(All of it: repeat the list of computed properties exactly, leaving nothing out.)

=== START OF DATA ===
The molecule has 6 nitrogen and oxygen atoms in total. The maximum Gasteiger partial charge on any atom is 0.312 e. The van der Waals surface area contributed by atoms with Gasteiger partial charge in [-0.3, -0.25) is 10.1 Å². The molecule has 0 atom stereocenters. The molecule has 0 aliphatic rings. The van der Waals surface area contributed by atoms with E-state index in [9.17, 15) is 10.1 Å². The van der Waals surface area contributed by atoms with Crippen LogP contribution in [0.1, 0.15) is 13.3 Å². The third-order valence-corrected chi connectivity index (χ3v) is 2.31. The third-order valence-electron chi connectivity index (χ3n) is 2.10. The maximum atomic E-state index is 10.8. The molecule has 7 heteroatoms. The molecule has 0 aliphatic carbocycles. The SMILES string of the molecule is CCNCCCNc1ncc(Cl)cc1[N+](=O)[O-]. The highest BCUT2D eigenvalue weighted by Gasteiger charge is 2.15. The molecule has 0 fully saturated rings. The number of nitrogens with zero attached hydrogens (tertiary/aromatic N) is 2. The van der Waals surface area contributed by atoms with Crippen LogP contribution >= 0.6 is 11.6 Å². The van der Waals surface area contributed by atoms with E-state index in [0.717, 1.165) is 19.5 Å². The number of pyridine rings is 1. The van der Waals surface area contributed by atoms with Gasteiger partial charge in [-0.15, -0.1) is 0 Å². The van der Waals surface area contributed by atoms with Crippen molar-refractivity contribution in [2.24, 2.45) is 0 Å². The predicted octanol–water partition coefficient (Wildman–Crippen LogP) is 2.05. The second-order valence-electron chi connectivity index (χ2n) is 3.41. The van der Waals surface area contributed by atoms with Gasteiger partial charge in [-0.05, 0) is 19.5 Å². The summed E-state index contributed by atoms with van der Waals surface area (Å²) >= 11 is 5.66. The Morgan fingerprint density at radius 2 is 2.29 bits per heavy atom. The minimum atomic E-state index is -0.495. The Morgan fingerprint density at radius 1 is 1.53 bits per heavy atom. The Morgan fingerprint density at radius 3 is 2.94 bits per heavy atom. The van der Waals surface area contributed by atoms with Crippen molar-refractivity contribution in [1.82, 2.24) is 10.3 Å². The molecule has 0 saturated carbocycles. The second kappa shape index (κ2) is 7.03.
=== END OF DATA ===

The molecule has 6 nitrogen and oxygen atoms in total. The maximum Gasteiger partial charge on any atom is 0.312 e. The van der Waals surface area contributed by atoms with Gasteiger partial charge in [-0.3, -0.25) is 10.1 Å². The molecule has 0 atom stereocenters. The molecule has 0 aliphatic rings. The van der Waals surface area contributed by atoms with E-state index in [9.17, 15) is 10.1 Å². The van der Waals surface area contributed by atoms with Crippen LogP contribution in [0.1, 0.15) is 13.3 Å². The third-order valence-corrected chi connectivity index (χ3v) is 2.31. The third-order valence-electron chi connectivity index (χ3n) is 2.10. The maximum atomic E-state index is 10.8. The molecule has 7 heteroatoms. The molecule has 0 aliphatic carbocycles. The SMILES string of the molecule is CCNCCCNc1ncc(Cl)cc1[N+](=O)[O-]. The highest BCUT2D eigenvalue weighted by Gasteiger charge is 2.15. The molecule has 0 fully saturated rings. The number of nitrogens with zero attached hydrogens (tertiary/aromatic N) is 2. The van der Waals surface area contributed by atoms with Crippen LogP contribution >= 0.6 is 11.6 Å². The van der Waals surface area contributed by atoms with E-state index in [0.717, 1.165) is 19.5 Å². The number of pyridine rings is 1. The van der Waals surface area contributed by atoms with Gasteiger partial charge in [-0.15, -0.1) is 0 Å². The van der Waals surface area contributed by atoms with Crippen molar-refractivity contribution in [2.24, 2.45) is 0 Å². The predicted octanol–water partition coefficient (Wildman–Crippen LogP) is 2.05. The second-order valence-electron chi connectivity index (χ2n) is 3.41. The van der Waals surface area contributed by atoms with Gasteiger partial charge in [-0.05, 0) is 19.5 Å². The summed E-state index contributed by atoms with van der Waals surface area (Å²) >= 11 is 5.66. The Morgan fingerprint density at radius 2 is 2.29 bits per heavy atom. The minimum atomic E-state index is -0.495. The Morgan fingerprint density at radius 1 is 1.53 bits per heavy atom. The Morgan fingerprint density at radius 3 is 2.94 bits per heavy atom. The van der Waals surface area contributed by atoms with Crippen molar-refractivity contribution in [1.82, 2.24) is 10.3 Å². The molecule has 0 saturated carbocycles. The second kappa shape index (κ2) is 7.03.